It came as no shock to anyone to hear Docker Inc. CEO Ben Golub headline a day of DockerCon keynotes last Wednesday by torching Gartner’s well-known, and perhaps well-worn, “bimodal IT” analogy. Data center operators have only one mode in mind, he told attendees: “fast.”
But in an evolution of his message directed towards his company’s growing base of enterprise customers, Golub made some new — and perhaps startling — amendments. Realizing that a minority of an enterprise’s existing applications will ever be completely factored for a cloud-native environment, he conceded that wrapping old, monolithic applications in a new, rapidly deployable container image does present instantaneous performance advantages that may justify an organization’s entire investment in containerization.
“What we’re seeing is that Docker and containers are not so much a discontinuity or a revolution,” stated Golub, “so much as they are part of enabling a journey… a journey that includes old apps and new apps. It includes old infrastructure and new infrastructure. And while we have plenty of customers who are using Docker to get started on things like [the Internet of Things] or microservices or big data or even machine learning, about half of our customers are starting their journey on the other side — they’re starting with their traditional apps. Now, that’s not where their journey is going to end.”
If a traditional app is “Dockerized” — a term we can assume to mean, removed from a first-generation virtual machine, then wrapped in a container image without alteration, pushed to a registry, and deployed — its use of infrastructure may improve by anywhere between 50 and 500 percent, Golub claimed. No benchmark results were presented to back up those figures, though his basic point may be deduced merely from the elimination of the VM lifecycle management platforms which support that monolithic application.
Still, it’s clear from Golub’s talk that Docker Inc. is more willing today to accept that “Dockerizing” will be the entry point for roughly half of its customers’ “journeys” going forward.
“Taking a traditional app without changing a line of code,” said Golub, “you can move that application from an old machine to a new machine, or from an older version of an OS to a newer version of an OS, or from an older data center to a newer data center, or quite frankly, skip the newer data center and move directly to the cloud. And that’s a lot of great value that happens, again, without changing a single line of code.”
“If you’re in ops, you need things to not break.”— Solomon Hykes
It’s a clear evolution of Golub’s message from where it stood last year. At a February 2016 conference of CIOs conducted by The Wall Street Journal, Golub conducted an open discussion with several CIOs about the aims and goals of containerization technology. There, according to a report from CIO Magazine, Golub made the case that containerization finally presented “a great catalyst” for finally moving to a cloud-native model for applications. But live polling conducted during his talk suggested that as many as three CIOs in five were not only skeptical of Golub’s value proposition, they weren’t even certain what it meant.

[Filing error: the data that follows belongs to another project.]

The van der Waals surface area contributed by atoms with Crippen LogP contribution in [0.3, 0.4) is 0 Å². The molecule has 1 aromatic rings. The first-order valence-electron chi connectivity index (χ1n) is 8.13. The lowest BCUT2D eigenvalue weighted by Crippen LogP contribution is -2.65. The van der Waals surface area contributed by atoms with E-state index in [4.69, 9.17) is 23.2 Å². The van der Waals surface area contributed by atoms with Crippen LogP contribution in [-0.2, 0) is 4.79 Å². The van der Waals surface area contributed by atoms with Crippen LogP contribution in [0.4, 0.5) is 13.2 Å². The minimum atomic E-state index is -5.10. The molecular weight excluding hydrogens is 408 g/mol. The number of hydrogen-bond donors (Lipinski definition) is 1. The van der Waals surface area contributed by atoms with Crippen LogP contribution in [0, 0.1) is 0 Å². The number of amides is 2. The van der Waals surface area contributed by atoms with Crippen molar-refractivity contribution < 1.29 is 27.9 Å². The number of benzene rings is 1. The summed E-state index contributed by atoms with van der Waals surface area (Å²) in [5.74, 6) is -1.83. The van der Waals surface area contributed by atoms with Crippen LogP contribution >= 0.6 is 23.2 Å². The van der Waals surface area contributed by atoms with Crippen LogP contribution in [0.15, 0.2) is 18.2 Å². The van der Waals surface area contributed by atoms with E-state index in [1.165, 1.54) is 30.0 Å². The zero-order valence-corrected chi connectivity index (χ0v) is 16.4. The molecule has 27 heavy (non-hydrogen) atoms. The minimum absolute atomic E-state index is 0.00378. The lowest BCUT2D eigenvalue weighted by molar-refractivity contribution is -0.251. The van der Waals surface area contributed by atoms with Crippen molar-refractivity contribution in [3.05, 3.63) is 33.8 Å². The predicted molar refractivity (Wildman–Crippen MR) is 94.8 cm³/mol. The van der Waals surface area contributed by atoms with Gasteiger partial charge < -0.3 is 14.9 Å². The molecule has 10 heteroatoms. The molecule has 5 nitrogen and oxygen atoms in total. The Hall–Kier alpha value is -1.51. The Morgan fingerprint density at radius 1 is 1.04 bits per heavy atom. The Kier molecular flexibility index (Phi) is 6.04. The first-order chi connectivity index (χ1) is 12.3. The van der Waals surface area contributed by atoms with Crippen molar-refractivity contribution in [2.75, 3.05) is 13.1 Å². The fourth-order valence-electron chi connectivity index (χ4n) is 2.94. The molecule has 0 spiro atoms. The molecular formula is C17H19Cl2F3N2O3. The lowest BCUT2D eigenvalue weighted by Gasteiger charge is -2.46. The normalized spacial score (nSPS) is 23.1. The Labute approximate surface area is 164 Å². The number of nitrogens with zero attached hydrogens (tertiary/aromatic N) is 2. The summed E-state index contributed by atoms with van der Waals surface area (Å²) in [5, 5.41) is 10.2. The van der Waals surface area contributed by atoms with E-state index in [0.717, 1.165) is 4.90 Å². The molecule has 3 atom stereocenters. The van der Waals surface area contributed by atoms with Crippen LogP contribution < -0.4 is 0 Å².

Golub may have listened to why those CIOs were not laughing and made a critical adjustment to his company’s strategy and message in response. Now, while Docker may arguably be part of a cloud-native ecosystem, it is being portrayed as a part of a bigger ecosystem whose applications are native to something else entirely.
The CEO’s message was bolstered the day before by Docker Inc. CTO Solomon Hykes, who made the case that containerization is a process that involves operations personnel, not just developers. The move to containers won’t happen in enterprises where the tools don’t provide automation that makes improvements happen right away.
“If you’re in ops, you need things to not break,” said Hykes. “You need to guarantee a secure, reliable, steady service no matter what… In a million ways, going to production is really hard. One way, in particular, it is extremely hard is security. Going to production securely is really, really hard. And it’s getting harder for a bunch of reasons. The first reason is, your systems now are distributed systems, and that adds a whole, extra layer of problems to worry about — a whole different area of security to think about.”
Hearing Hykes acknowledge the fact that distributed systems security is an entirely different model than the IT that most organizations have come to know and rely upon, was refreshing and, certainly for some, vindicating. But although Hykes at one point repeated his message about the container ecosystem — “If the ecosystem fails, we fail” — he also delegated the job of security to the part that may fail first.
“We’ve adopted from day one a security process that is security first,” he told attendees. “That’s a conscious decision because we don’t think Docker should take responsibility for securing your Linux subsystem. In fact, we don’t think any single company should take sole responsibility for that. Linux is too big, and it’s too important.”
Of course, with Docker expanding ever more deeply into the Windows realm, it’s certainly impossible for any one company to claim it could secure the entire containerized environment. From a distributed systems developer’s perspective, perhaps that’s obvious. But as Docker Inc. has learned at least once before, what’s obvious to developers or system operators may not have tripped the radars of many CIOs. Perhaps this is the part of the Docker message that needs to evolve next.